Merger and Acquisitions – Board of Director Obligations, Part 4

by Laura Anthony, Esq. on May 06, 2011 in Mergers And Acquisitions

This article continues my series on obligations (and rights and responsibilities) of the board of directors during a merger and acquisition transaction. The last in the series discussed a director’s duty of loyalty. This blog continues that discussion, focusing on the duty in particular fact circumstances.

Balancing Common and Preferred Shares

A common question I am asked by directors is how to balance the interest of two competing classes of stock (such as common and preferred). In such a case, the entire fairness standard of reviewing a corporate transaction (discussed in last blog) will not automatically be invoked, but first the court will utilize the business judgment rule. Accordingly, a director who is not conflicted and who otherwise takes all measures required (in-depth involvement in the process, review of all documents, advice of outside professionals, seeking highest price for all classes of stock) will be protected from liability.

Directors’ Financial Motivation

Delaware courts have emphasized that involvement by disinterested, independent directors increases the probability that a board’s decisions will receive the benefits of the business judgment rule and helps a board justify its action under the more stringent standards of review such as the entire fairness standard. Independence is determined by all the facts and circumstances, however, a director is definitely not independent where they have a personal financial interest in the decision or if they have domination or motive other than the merits of the transaction. Simply stated, the greater the degree of independence the greater the protection. Many companies hire special committees of outside professionals to review and recommend course of action on a transaction as added protection.

Duty of Loyalty

In some circumstances the duty of loyalty requires that a director make a business opportunity available to the corporation before the director may pursue the opportunity personally. Whether such an opportunity must first be offered to the corporation will depend on the following factors: (i) the circumstances in which the director became aware of the opportunity; (ii) the significance of the opportunity to the corporation and the degree of interest of the corporation in the opportunity; (iii) whether the opportunity relates to the corporation’s existing or contemplated business; and (iv) whether there is a reasonable basis for the corporation to expect that the director should make the opportunity available to the corporation.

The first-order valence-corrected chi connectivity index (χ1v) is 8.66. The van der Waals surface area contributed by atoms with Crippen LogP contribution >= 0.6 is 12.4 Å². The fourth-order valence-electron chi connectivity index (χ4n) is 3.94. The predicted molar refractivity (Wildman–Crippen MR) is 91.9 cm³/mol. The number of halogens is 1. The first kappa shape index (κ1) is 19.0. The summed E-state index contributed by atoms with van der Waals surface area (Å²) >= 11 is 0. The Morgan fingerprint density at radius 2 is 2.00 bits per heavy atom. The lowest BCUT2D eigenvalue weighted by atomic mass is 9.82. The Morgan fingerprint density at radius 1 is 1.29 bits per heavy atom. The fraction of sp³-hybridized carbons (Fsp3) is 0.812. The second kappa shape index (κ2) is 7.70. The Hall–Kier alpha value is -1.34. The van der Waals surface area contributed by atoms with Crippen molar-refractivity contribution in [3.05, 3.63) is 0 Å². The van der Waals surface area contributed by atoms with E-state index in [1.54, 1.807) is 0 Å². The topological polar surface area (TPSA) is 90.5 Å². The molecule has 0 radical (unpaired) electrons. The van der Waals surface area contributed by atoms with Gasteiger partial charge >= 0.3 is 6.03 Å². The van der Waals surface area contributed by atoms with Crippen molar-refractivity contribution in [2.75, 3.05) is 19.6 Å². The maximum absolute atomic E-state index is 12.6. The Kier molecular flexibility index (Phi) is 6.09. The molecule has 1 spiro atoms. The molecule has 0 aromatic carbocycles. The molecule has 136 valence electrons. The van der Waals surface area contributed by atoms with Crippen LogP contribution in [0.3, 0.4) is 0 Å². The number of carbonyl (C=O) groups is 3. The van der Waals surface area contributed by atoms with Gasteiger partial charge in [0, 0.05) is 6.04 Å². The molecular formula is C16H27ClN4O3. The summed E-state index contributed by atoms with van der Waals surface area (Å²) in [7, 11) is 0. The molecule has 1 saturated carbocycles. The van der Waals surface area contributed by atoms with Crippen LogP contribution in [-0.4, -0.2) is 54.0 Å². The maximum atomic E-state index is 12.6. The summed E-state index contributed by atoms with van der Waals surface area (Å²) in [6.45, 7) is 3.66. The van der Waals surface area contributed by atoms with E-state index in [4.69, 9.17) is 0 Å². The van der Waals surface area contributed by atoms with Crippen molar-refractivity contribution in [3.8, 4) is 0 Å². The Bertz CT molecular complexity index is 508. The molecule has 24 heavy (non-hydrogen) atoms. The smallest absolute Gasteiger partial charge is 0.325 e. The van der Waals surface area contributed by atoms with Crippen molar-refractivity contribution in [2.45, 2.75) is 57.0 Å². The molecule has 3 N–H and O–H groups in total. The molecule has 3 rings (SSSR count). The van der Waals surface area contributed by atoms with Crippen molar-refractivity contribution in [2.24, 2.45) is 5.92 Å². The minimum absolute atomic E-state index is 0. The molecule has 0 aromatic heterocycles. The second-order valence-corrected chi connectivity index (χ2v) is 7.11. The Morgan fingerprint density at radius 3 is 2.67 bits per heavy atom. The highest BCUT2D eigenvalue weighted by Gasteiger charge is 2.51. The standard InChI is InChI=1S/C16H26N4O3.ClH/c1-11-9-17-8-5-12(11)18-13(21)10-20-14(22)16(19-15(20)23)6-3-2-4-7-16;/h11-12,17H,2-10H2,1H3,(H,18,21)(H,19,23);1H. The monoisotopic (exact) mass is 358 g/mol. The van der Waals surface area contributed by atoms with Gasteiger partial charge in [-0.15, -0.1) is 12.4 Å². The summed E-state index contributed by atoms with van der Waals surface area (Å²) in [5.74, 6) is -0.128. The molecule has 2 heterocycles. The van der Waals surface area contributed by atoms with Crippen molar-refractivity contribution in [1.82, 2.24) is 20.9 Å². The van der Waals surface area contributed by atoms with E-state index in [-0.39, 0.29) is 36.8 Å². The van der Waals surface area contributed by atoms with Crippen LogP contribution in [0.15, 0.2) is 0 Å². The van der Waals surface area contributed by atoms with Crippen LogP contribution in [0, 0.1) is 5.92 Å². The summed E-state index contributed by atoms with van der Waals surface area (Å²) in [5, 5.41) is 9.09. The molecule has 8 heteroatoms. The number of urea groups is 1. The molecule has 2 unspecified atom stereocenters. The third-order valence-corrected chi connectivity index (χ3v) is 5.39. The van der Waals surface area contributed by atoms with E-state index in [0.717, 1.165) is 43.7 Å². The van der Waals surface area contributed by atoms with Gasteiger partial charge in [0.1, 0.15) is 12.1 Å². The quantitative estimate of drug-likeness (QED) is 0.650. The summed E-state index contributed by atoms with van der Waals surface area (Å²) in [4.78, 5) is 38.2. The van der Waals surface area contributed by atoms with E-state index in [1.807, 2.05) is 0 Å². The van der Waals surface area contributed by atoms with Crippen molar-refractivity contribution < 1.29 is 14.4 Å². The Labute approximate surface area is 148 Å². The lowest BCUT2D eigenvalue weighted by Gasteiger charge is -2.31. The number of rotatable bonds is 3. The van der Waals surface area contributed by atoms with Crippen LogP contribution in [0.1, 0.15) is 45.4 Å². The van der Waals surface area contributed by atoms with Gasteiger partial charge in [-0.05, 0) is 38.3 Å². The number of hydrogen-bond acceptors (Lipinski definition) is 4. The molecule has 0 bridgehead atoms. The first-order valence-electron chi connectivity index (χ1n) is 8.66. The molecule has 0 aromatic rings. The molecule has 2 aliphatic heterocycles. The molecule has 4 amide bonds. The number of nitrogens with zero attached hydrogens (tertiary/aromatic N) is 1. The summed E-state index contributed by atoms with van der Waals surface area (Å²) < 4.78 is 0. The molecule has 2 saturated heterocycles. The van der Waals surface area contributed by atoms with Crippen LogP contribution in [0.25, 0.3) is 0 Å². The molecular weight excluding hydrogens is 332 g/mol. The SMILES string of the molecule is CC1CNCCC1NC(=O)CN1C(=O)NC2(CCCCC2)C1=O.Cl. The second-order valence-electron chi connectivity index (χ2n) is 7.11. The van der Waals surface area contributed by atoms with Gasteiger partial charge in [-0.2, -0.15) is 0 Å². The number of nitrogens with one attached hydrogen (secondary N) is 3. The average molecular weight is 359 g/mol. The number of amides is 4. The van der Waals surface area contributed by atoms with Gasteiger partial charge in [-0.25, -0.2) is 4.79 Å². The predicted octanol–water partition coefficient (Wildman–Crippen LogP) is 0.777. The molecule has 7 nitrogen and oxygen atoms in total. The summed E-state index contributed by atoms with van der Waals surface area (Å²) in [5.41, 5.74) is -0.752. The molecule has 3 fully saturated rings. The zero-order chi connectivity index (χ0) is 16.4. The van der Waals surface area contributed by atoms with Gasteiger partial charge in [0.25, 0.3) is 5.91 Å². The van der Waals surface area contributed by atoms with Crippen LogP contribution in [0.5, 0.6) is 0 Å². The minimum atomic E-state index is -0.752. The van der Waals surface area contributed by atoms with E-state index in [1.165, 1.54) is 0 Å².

The Author

Attorney Laura Anthony,
Founding Partner, Legal & Compliance, LLC
Securities, Reverse Mergers, Corporate Transactions

Securities attorney Laura Anthony provides ongoing corporate counsel to small and mid-size public Companies as well as private Companies intending to go public on the Over the Counter Bulletin Board (OTCBB), now known as the OTCQB. For more than a decade Ms. Anthony has dedicated her securities law practice towards being “the big firm alternative.” Clients receive fast and efficient cutting-edge legal service without the inherent delays and unnecessary expense of “partner-heavy” securities law firms.

Ms. Anthony’s focus includes but is not limited to compliance with the reporting requirements of the Securities Exchange Act of 1934, as amended, (“Exchange Act”) including Forms 10-Q, 10-K and 8-K and the proxy requirements of Section 14. In addition, Ms. Anthony prepares private placement memorandums, registration statements under both the Exchange Act and Securities Act of 1933, as amended (“Securities Act”). Moreover, Ms. Anthony represents both target and acquiring companies in reverse mergers and forward mergers, including preparation of deal documents such as Merger Agreements, Stock Purchase Agreements, Asset Purchase Agreements and Reorganization Agreements. Ms. Anthony prepares the necessary documentation and assists in completing the requirements of the Exchange Act, state law and FINRA for corporate changes such as name changes, reverse and forward splits and change of domicile.

Contact Legal & Compliance LLC for a free initial consultation or second opinion on an existing matter.


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